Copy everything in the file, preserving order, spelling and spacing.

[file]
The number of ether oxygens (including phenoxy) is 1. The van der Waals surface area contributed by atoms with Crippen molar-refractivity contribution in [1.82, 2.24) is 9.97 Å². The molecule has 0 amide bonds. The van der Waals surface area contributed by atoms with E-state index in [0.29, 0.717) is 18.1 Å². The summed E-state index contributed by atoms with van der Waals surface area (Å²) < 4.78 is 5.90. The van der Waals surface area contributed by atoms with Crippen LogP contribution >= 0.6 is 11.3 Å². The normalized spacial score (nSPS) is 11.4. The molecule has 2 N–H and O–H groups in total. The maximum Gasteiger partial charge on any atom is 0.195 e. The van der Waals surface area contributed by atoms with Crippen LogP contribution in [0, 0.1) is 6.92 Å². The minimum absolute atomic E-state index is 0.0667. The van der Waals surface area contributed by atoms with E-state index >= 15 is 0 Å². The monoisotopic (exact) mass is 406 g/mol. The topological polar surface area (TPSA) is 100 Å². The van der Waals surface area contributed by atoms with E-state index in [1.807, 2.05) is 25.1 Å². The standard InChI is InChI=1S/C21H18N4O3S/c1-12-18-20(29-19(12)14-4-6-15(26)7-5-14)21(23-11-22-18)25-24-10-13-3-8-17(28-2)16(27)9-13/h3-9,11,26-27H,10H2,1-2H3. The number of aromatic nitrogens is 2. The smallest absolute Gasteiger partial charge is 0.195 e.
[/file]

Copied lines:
The number of ether oxygens (including phenoxy) is 1. The van der Waals surface area contributed by atoms with Crippen molar-refractivity contribution in [1.82, 2.24) is 9.97 Å². The molecule has 0 amide bonds. The van der Waals surface area contributed by atoms with E-state index in [0.29, 0.717) is 18.1 Å². The summed E-state index contributed by atoms with van der Waals surface area (Å²) < 4.78 is 5.90. The van der Waals surface area contributed by atoms with Crippen LogP contribution >= 0.6 is 11.3 Å². The normalized spacial score (nSPS) is 11.4. The molecule has 2 N–H and O–H groups in total. The maximum Gasteiger partial charge on any atom is 0.195 e. The van der Waals surface area contributed by atoms with Crippen LogP contribution in [0, 0.1) is 6.92 Å². The minimum absolute atomic E-state index is 0.0667. The van der Waals surface area contributed by atoms with E-state index >= 15 is 0 Å². The monoisotopic (exact) mass is 406 g/mol. The topological polar surface area (TPSA) is 100 Å². The van der Waals surface area contributed by atoms with E-state index in [1.807, 2.05) is 25.1 Å². The standard InChI is InChI=1S/C21H18N4O3S/c1-12-18-20(29-19(12)14-4-6-15(26)7-5-14)21(23-11-22-18)25-24-10-13-3-8-17(28-2)16(27)9-13/h3-9,11,26-27H,10H2,1-2H3. The number of aromatic nitrogens is 2. The smallest absolute Gasteiger partial charge is 0.195 e.